Okay, not going to knock it
Maybe, just maybe, this is the kind of thing that can, in the long run, make VR an interesting thing for Joe User.
But I'm not holding my breath.
Besides, if it's available in VR, why should I need to take a plane ?
Singapore attracts millions of tourists every year, but lags well behind competing Asian destinations like Malaysia, Indonesia or Japan. Part of the problem is limited space available to build tourist attractions – the whole country is on an island. So the Singapore Tourism Board has turned to creating digital experiences to …
I thought the article was fairly clear: the idea isn't pure VR, it's AR. The WW2 plan is to take an ex-military tourist location and create a corresponding map in Unity. Through use of the Google API mentioned in the article, being able to map the location and angle of the user on to the Unity map and as such place the player in a 3D augmented tourist-location. When teamed with some fuzzy-logic NPC characters and vehicles, key areas of the "map" can be marked for various achievements and similar to allow a unique experience.
I commend it as an approach. Can you imagine school children on trips to the WWI Western Front being able to AR an (obviously sanitised) view of the trenches, militaria and perhaps even the "Christmas truce football match"? Or visitors to the Black Country Living museum or Beamish seeing people going about their day and interacting with specialist NPCs, carefully acted by people coached on dialect, posture, clothing, etc.
Singapore, as rightly stated, is a relatively tiny and highly overpopulated island. Why, then, would tourism ie attracting large numbers of other people, be an economic priority for them? Why not just accept the fact that not many tourists are going to visit and focus on financial services and maritime??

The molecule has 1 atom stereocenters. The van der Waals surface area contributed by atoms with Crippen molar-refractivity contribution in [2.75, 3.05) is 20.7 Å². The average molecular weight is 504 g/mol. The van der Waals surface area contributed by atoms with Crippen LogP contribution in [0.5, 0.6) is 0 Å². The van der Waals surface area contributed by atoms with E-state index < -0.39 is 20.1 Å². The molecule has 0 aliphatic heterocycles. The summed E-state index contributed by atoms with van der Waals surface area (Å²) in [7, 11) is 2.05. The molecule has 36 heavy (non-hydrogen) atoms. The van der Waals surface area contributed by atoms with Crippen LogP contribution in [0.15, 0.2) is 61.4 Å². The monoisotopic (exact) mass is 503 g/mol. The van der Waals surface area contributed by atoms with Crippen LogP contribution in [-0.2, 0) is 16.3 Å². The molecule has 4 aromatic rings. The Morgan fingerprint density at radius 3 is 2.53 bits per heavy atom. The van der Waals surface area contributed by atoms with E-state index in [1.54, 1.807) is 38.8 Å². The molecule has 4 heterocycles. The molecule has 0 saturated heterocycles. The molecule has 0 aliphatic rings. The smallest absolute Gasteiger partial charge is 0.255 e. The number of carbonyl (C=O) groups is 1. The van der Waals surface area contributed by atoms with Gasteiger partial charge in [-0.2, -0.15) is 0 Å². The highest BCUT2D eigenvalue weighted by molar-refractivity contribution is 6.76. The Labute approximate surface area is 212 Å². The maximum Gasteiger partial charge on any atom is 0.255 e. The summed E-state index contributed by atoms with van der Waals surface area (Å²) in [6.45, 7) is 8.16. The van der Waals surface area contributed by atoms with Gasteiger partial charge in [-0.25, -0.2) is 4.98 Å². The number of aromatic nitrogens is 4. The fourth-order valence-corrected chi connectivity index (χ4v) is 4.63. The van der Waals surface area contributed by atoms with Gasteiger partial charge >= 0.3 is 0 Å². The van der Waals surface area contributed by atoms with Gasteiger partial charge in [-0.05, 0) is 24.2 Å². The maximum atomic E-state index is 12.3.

Agreed. Wikipedia says the permanent population is around 5 1/2 million, so if "millions of tourists" are visiting each year, that's a significant portion of the population. Why cram more in? (Yes, the tourists are not all there at the same time. It's still a measure of "tourism density". Indonesia has 50x the population and 2600x the area; it's hardly surprising it also sees more tourists.)
Of course, the problem with having a Tourism Board is that attracting more tourists is pretty much their reason for existing. So that's what they'll do, whether it makes sense or not.
Speaking as a very occasional Singapore tourist, I would go there for the food courts, preferably the older ones which are sadly gradually being replaced by new sterile looking ones. The various temples are worth a look, and there are a couple of museums which are OK. For the record, I've been there 3 times and have yet to visit the Sentosa tourist trap. Maybe next time...
I wouldn't want to live there though, because as far as I can tell, the work/life balance is appalling for Singaporeans. (6/7 day working weeks are commonplace and you don't get much annual leave.)
I love the huge mix of people, ideas, tastes, chats, equality, politeness and everything. The 13 hour flight is a bit of a PITA though, so VR would be so cool. Imagine tour guides with cameras on just walking the streets so you don't have to. Think of the cash they'd make streaming VR "walks" around the place.
I really don't know why you got so many downvotes. There are many, many people will never have the time or money to visit all of the worlds tourist spots and might just jump at the chance for a tour in VR instead of watching travelogues on the TV. Even better if it can be more of a virtual world they are free to move about in rather than being "taken" to. It might even be the "killer app" of VR since a few well made VR worlds/tours can be marketed world wide. Of course, this relies on VR becoming accessible, comfortable to wear and the lag leading to motion sickness and/or disorientation being properly overcome.
Well personally, that's not really going to make me choose it as a long distance holiday destination above things like the Pyramids, Himalayas, etc : people want lifelong memories from trips like these, and that just sounds like a really boring novelty.
Also, with the technology used, why should I have to go to Singapore if I wanted to see the amazing AR cartoon musicians? Surely they'd work just as well on the side of a local waste disposal plant or bus depot?